Susan Brown | July 12, 2013
The content of the universe is almost entirely unknown to us. Stars, planets, gas and galaxies we can see or even detect with telescopes tuned to wavelengths beyond our vision make up only about 5 percent of all matter and energy. All the rest is a huge mystery.
An unknown force propels the expansion of the universe at ever faster rates. Cosmologists call this dark energy, and it is the subject of other searches.
Something else, also unseen, tugs at the visible gas and stars of galaxies, holding them together with extra gravitational force when the speed of their rotation should fling them apart. Cosmologists attribute this extra gravity to an invisible substance they call dark matter.
Although scientists have estimated dark matter’s contribution to the mass of the universe at five times that of ordinary matter, and even mapped tendrils and halos of the stuff, we don’t know what it is. But a team of physicists, lead by physics professor Frank Wuerthwein, is trying to find out.
“I want to produce dark matter here on Earth so we can study it in the laboratory,” says Wuerthwein, who plans to achieve that feat using a giant detector, the Compact Muon Solenoid or CMS, within the Large Hadron Collider in Europe. Wuerthwein leads CMS collaboration’s search for dark matter.
The same collaboration helped to discover a new particle last summer, which accumulating evidence continues to say is the Higgs boson, the final member of an array of particles that account well for the properties and forces of ordinary matter. Yet this system, the standard model of particle physics, fails to explain dark matter.
For that, many physicists are looking for a whole new set of particles, a sort of shadow world to the one we know, in which each particle in the standard model has a partner that shares nearly all of its properties, except that they must be much more massive or we would already have discovered them.
The idea is called supersymmetry, and the lightest particle among the supersymmetric partners to our familiar world is a candidate for dark matter. Although the idea is elegant and well thought through, there’s scant physical evidence for the massive particles it predicts, yet.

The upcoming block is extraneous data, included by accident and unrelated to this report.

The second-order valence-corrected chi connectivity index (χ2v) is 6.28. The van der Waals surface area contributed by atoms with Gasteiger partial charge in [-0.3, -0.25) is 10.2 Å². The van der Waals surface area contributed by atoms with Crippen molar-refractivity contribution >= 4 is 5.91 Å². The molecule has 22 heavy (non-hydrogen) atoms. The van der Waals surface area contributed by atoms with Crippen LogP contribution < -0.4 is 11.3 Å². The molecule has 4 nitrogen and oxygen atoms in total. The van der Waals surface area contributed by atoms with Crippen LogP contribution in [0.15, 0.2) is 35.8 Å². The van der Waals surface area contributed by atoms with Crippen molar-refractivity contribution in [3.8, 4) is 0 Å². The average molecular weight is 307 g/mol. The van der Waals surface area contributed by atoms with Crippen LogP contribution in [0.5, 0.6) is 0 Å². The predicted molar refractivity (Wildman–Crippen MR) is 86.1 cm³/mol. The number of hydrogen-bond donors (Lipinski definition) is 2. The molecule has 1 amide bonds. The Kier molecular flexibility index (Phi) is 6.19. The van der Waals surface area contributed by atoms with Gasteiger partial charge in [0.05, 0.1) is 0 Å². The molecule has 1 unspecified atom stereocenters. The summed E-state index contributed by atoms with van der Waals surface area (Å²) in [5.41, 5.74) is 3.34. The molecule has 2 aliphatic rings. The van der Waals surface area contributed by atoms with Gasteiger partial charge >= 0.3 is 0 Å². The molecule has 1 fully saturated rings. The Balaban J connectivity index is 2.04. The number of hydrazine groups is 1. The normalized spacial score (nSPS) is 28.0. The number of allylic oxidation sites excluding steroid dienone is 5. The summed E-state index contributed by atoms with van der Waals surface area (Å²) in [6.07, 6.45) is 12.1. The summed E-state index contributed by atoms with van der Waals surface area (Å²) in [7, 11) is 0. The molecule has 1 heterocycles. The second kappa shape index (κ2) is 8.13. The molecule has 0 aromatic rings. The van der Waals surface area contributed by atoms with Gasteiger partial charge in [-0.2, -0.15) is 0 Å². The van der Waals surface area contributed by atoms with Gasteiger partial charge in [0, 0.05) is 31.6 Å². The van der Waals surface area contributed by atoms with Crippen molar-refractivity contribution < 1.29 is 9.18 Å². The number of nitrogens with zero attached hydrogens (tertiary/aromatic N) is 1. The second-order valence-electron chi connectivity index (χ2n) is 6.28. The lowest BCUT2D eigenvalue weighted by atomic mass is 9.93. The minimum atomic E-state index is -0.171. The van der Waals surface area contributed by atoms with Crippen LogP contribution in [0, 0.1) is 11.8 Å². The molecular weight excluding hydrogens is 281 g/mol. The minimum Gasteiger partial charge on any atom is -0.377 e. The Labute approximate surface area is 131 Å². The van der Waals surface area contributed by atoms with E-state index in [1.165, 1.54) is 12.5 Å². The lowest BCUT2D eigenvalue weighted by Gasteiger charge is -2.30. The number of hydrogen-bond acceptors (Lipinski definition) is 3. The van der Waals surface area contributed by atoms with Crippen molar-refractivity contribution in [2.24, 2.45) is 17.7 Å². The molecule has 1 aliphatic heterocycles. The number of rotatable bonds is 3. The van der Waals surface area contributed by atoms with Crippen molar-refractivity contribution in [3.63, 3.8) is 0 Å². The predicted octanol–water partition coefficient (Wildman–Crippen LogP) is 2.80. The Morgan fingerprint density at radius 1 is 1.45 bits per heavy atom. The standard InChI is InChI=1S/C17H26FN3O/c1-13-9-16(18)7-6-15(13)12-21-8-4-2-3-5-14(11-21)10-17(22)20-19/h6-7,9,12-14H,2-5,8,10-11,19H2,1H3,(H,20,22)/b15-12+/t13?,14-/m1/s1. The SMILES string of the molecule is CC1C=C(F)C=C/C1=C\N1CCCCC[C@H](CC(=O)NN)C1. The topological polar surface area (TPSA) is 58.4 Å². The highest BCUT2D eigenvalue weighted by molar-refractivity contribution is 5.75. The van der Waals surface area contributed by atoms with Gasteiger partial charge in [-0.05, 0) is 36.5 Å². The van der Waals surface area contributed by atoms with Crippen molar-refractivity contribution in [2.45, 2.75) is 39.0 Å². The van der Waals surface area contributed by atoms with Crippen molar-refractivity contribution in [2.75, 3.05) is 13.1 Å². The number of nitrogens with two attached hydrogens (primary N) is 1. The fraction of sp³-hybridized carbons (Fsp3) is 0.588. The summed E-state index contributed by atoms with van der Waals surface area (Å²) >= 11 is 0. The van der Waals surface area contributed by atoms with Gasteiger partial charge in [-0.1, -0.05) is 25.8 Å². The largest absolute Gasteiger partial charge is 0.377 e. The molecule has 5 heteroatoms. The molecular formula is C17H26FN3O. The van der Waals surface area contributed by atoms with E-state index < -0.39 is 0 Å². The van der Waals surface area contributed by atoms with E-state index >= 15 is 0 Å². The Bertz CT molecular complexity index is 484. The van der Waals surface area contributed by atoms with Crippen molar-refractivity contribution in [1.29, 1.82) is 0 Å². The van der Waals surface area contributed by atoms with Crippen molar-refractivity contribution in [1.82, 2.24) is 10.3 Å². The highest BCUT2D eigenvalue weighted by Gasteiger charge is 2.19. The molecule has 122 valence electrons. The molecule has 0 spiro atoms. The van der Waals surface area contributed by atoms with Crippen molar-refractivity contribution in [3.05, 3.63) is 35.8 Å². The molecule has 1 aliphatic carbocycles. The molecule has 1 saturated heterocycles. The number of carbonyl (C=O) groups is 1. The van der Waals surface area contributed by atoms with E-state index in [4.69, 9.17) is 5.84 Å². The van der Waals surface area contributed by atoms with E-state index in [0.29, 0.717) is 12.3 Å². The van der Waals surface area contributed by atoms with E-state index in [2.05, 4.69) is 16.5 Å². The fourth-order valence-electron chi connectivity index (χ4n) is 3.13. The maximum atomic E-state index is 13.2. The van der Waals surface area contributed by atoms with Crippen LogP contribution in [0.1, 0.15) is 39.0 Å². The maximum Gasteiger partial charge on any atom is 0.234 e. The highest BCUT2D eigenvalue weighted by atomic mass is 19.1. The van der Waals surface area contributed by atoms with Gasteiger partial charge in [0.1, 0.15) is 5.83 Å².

Wuerthwein and others think supersymmetric particles may emerge from the fireball collisions produced by the Large Hadron Collider. As the leader of the search using CMS, Wuerthwein must channel the brainpower of hundreds of talented scientists, all pursuing questions they find most compelling with means that best appeal to them, into a coordinated effort with the best chance of finding dark matter.
“We need to focus on sound approaches,” Wuerthwein said. “Our efforts must lead to a coherent message of what we have or have not seen when data collections is done.”
It’s an enormous challenge, made difficult in part because they don’t quite know what they’re looking for. In comparison, the search for the Higgs boson was clear cut.
“Supersymmetry is such an amorphous beast, a collection of possible phenomena that are incredibly diverse,” Wuerthwein said. “So you make choices.”
So how do you find something if you’re not sure what it is? Wuerthwein acknowledges that supersymmetric particles will be a challenge to recognize.
Dark matter doesn’t interact with light. It won’t register in the detector directly. Instead, they expect to see imbalances of energy – jets in one direction that are not countered by energy in other directions. That is, missing energy.
The problem is that energy can appear to be missing for reasons other than the production of a particle of dark matter, such as random electrical flickering in this enormously complex machine.
Sorting that out relies on the ability to reconstruct just what happened within the machine. Graphical displays of individual suspect events allow scientists to use their visual brain to spot malfunction.
Some scientists doubt whether the shadow world of supersymmetry exists, and Wuerthwein admits they haven’t seen a flicker of it yet. “So far, we’ve seen an astounding, disconcerting consistency with the standard model,” he says.
Yet dark matter may already have emerged within the CMS detector. “The signatures will be distinctive, but not unique,” Wuerthwein says. Tell-tale events may be buried in the billions of collisions recorded before the collider shut down.
Physicists are sifting through that stockpile of data that now, with the help of a supercomputer called Gordon and plan to make preliminary reports of their work at meetings this summer at conferences all over the world.
Finding a candidate particle for dark matter will only be the beginning, Wuerthwein says. “Once you start producing dark matter, diverse and rich questions will open up.”